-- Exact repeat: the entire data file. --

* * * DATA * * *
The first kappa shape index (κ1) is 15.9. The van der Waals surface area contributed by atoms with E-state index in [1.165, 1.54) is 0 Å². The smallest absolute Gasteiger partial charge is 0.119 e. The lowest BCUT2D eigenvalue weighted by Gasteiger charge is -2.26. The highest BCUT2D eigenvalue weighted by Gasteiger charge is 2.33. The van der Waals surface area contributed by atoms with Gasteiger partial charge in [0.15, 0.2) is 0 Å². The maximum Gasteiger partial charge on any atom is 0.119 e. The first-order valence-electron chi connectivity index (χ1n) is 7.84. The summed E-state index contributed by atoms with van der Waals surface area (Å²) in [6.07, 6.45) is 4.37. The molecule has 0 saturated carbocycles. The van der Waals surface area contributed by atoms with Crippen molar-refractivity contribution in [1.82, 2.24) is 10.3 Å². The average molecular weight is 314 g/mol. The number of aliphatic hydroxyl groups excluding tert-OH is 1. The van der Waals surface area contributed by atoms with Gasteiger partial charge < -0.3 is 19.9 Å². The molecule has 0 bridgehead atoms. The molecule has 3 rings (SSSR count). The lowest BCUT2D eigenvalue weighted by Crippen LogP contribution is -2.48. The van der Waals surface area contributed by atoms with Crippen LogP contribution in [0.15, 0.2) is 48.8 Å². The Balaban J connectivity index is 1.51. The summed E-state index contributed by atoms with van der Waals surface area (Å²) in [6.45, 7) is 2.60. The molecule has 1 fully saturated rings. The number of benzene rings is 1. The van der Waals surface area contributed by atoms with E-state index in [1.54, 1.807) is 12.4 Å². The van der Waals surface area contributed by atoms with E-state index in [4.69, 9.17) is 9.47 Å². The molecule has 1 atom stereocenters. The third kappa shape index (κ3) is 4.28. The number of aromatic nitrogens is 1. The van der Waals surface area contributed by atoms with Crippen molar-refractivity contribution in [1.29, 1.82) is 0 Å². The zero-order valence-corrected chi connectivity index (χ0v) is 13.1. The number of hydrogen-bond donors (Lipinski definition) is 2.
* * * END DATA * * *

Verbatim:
The first kappa shape index (κ1) is 15.9. The van der Waals surface area contributed by atoms with E-state index in [1.165, 1.54) is 0 Å². The smallest absolute Gasteiger partial charge is 0.119 e. The lowest BCUT2D eigenvalue weighted by Gasteiger charge is -2.26. The highest BCUT2D eigenvalue weighted by Gasteiger charge is 2.33. The van der Waals surface area contributed by atoms with Gasteiger partial charge in [0.15, 0.2) is 0 Å². The maximum Gasteiger partial charge on any atom is 0.119 e. The first-order valence-electron chi connectivity index (χ1n) is 7.84. The summed E-state index contributed by atoms with van der Waals surface area (Å²) in [6.07, 6.45) is 4.37. The molecule has 0 saturated carbocycles. The van der Waals surface area contributed by atoms with Crippen molar-refractivity contribution in [1.82, 2.24) is 10.3 Å². The average molecular weight is 314 g/mol. The number of aliphatic hydroxyl groups excluding tert-OH is 1. The van der Waals surface area contributed by atoms with Gasteiger partial charge < -0.3 is 19.9 Å². The molecule has 0 bridgehead atoms. The molecule has 3 rings (SSSR count). The lowest BCUT2D eigenvalue weighted by Crippen LogP contribution is -2.48. The van der Waals surface area contributed by atoms with Crippen LogP contribution in [0.15, 0.2) is 48.8 Å². The Balaban J connectivity index is 1.51. The summed E-state index contributed by atoms with van der Waals surface area (Å²) in [6.45, 7) is 2.60. The molecule has 1 fully saturated rings. The number of benzene rings is 1. The van der Waals surface area contributed by atoms with E-state index in [1.54, 1.807) is 12.4 Å². The van der Waals surface area contributed by atoms with E-state index in [4.69, 9.17) is 9.47 Å². The molecule has 1 atom stereocenters. The third kappa shape index (κ3) is 4.28. The number of aromatic nitrogens is 1. The van der Waals surface area contributed by atoms with Crippen molar-refractivity contribution in [1.29, 1.82) is 0 Å². The zero-order valence-corrected chi connectivity index (χ0v) is 13.1. The number of hydrogen-bond donors (Lipinski definition) is 2.